Robert Durst, Subject of HBO Documentary ‘The Jinx,’ Arrested in L.A. Cold Case-Killing of Longtime Friend

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Robert Durst's wife mysteriously disappeared decades ago.

It's an unsolved case that hasn't stopped haunting him.

Defendant Robert Durst, left, sits with his attorney Dick DeGuerin, right, Nov. 10, 2003, at the Galveston County Courthouse in Galveston, Texas. Durst was being charged for the murder and mutilation of his neighbor Morris Black at the time. (Credit: James Nielsen/ Getty Images)

Defendant Robert Durst, left, sits with his attorney Dick DeGuerin, right, Nov. 10, 2003, at the Galveston County Courthouse in Galveston, Texas. Durst was being charged for the murder and mutilation of his neighbor Morris Black at the time. (Credit: James Nielsen/ Getty Images)

Years after she went missing, prosecutors argued Durst was hiding out from investigators digging into that case when he killed a neighbor, dismembered the body and skipped town. Jurors acquitted him in a high-profile 2003 murder trial after his lawyers said he'd acted in self-defense.

Now the 71-year-old millionaire real estate heir from one of New York's wealthiest families is behind bars, accused of murder again in another case that some say is tied to his wife's disappearance.

Authorities arrested Durst Saturday night in New Orleans. Investigators say they believe he was behind the 2000 slaying of Susan Berman, a crime writer and Durst's longtime friend, who was shot dead in her Beverly Hills home.

"As a result of investigative leads and additional evidence that has come to light in the past year, investigators have identified Robert Durst as the person responsible for Ms. Berman's death," Los Angeles Police said in a statement Sunday.

Police, who described him as a "cold case murder suspect," didn't specify what new evidence pointed them toward Durst.

The arrest comes amid heightened interest in the eccentric heir, who's now the focus of the HBO documentary series "The Jinx," which explores whether he had any connection to his wife's disappearance and investigators' suspicions that Berman was killed because she knew what happened to her.

The six-part series concluded Sunday night with Durst going into a bathroom wearing and being caught saying to himself," Killed them all, of course," the Los Angeles Times reported.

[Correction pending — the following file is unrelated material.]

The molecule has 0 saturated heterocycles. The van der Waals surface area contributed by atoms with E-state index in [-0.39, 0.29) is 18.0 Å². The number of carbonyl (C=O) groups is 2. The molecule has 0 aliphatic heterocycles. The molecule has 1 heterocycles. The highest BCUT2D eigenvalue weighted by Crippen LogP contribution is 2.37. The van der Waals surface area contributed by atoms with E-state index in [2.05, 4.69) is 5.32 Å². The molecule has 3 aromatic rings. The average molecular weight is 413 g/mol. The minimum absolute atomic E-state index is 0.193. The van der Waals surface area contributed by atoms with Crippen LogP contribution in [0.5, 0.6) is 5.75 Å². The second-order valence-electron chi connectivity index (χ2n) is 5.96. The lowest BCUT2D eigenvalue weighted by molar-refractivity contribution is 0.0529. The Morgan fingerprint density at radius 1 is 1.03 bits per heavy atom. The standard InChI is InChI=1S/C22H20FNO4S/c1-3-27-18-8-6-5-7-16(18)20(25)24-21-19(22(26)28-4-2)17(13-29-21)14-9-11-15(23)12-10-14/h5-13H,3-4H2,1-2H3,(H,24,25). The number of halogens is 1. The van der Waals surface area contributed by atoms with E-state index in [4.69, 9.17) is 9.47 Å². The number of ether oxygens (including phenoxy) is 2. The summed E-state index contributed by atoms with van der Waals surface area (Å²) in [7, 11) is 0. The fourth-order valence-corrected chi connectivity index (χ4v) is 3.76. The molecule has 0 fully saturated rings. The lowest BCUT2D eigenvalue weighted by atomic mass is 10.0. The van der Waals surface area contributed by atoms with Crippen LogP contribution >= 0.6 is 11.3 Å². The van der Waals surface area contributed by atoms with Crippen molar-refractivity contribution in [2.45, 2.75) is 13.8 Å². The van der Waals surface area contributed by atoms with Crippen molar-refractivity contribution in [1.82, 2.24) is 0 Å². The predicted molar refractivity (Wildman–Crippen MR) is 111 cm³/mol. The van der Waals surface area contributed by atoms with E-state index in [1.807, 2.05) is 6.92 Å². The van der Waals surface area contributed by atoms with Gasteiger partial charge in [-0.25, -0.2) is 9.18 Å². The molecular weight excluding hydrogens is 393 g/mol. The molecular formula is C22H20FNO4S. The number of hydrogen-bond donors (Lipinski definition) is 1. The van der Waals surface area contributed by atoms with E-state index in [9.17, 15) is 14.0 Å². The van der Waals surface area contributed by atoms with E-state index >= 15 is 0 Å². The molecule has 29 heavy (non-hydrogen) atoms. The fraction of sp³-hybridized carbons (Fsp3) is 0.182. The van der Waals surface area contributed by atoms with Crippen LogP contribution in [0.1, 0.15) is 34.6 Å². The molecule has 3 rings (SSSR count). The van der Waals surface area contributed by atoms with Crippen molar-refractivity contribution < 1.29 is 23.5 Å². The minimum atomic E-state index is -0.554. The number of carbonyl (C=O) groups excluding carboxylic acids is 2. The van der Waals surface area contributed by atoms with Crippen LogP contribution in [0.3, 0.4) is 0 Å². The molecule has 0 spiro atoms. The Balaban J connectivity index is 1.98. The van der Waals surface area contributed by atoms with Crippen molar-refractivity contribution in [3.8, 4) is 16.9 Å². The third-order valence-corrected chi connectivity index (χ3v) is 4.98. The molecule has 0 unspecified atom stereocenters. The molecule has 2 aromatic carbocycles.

According to the newspaper, Durst had just been confronted with evidence in the Berman case, and as he walked into the bathroom he said, "There it is, you're caught."

Durst has long maintained he didn't kill Berman or have anything to do with his wife's disappearance.

Investigators found him Saturday at the JW Marriott hotel in New Orleans, where he was staying under a false name and was carrying a fake driver's license, according to a law enforcement official who's been briefed on the case. He'd paid in cash, and authorities believe he was preparing to leave the country and flee to Cuba, the official said.

He was jailed without bond and was awaiting an extradition hearing Monday morning.

"We will waive extradition and get to Los Angeles as soon as possible to answer the charges," Chip Lewis, Durst's lawyer, told CNN on Sunday.

Durst's brother said in a written statement that he was thankful for the arrest.

"We are relieved and also grateful to everyone who assisted in the arrest of Robert Durst," Douglas Durst said. "We hope he will finally be held accountable for all he has done."

A history of accusations

Accusations about what Robert Durst has done depend on who you ask.

His one-time wife, Kathie Durst, went missing in 1982. No one has been charged in her disappearance. And according to The New York Times, she's been declared legally dead. Robert Durst has said the last time he saw her was when he dropped her off at a train station in Westchester, New York, so she could head back to medical school in the city. He secretly divorced her in 1990, Court TV reported.